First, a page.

— I criticized News of the World sister paper The Wall Street Journal yesterday for stuffing the big news on the Milly Dowler hacking.

Today it does quite a bit better, giving it more than 1,100 words and fronting it on B1, even if it couldn’t quite get the piece above the fold (much less page one, like The New York Times did).

It starts off well, identifying News Corporation as the owner in the lede and calling it a “tabloid reporting scandal.” And it’s a solid news story with good context on what’s happened. You’re not going to find new stuff here, but at least the news that’s already uncovered elsewhere isn’t stuffed inside in a brief or ignored altogether. This, for instance, shows how close the scandal has gotten to the boss man himself:

Ms. Brooks on Tuesday faced a torrent of criticism and calls for her to step down, from politicians and the public. She was News of the World’s editor until 2003, putting her at the helm during the time of the alleged Dowler hacking.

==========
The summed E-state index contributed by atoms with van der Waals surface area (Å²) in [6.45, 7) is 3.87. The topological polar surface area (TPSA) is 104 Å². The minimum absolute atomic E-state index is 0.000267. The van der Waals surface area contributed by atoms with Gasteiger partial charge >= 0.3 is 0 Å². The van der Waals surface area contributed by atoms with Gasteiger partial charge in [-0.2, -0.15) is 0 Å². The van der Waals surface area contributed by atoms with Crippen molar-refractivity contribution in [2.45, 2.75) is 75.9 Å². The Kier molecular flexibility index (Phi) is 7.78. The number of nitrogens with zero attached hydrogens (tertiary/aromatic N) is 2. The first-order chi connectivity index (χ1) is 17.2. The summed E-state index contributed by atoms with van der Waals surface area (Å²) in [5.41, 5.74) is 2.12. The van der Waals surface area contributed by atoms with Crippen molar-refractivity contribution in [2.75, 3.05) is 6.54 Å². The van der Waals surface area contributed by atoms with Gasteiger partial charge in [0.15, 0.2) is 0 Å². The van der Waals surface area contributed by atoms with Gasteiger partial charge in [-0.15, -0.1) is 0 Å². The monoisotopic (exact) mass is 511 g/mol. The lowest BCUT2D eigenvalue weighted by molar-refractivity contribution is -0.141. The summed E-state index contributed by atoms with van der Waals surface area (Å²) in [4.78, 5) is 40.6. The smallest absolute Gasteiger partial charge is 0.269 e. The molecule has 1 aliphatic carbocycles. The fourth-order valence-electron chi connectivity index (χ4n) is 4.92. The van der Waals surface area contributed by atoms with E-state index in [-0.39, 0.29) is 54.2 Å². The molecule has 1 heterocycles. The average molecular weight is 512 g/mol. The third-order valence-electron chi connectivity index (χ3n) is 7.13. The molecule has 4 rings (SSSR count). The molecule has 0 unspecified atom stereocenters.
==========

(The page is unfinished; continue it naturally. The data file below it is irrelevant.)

Since then, she has become one of the U.K’s most powerful journalists, first serving as editor of The Sun and later as chief executive of News International, making her a top lieutenant to News Corp. Chairman and Chief Executive Rupert Murdoch.

This is a fair story, fairly reported and fairly played, and that’s what we expect when an institution is covering its parent company.

Ryan Chittum is a former Wall Street Journal reporter, and deputy editor of The Audit, CJR's business section. If you see notable business journalism, give him a heads-up at rc2538@columbia.edu.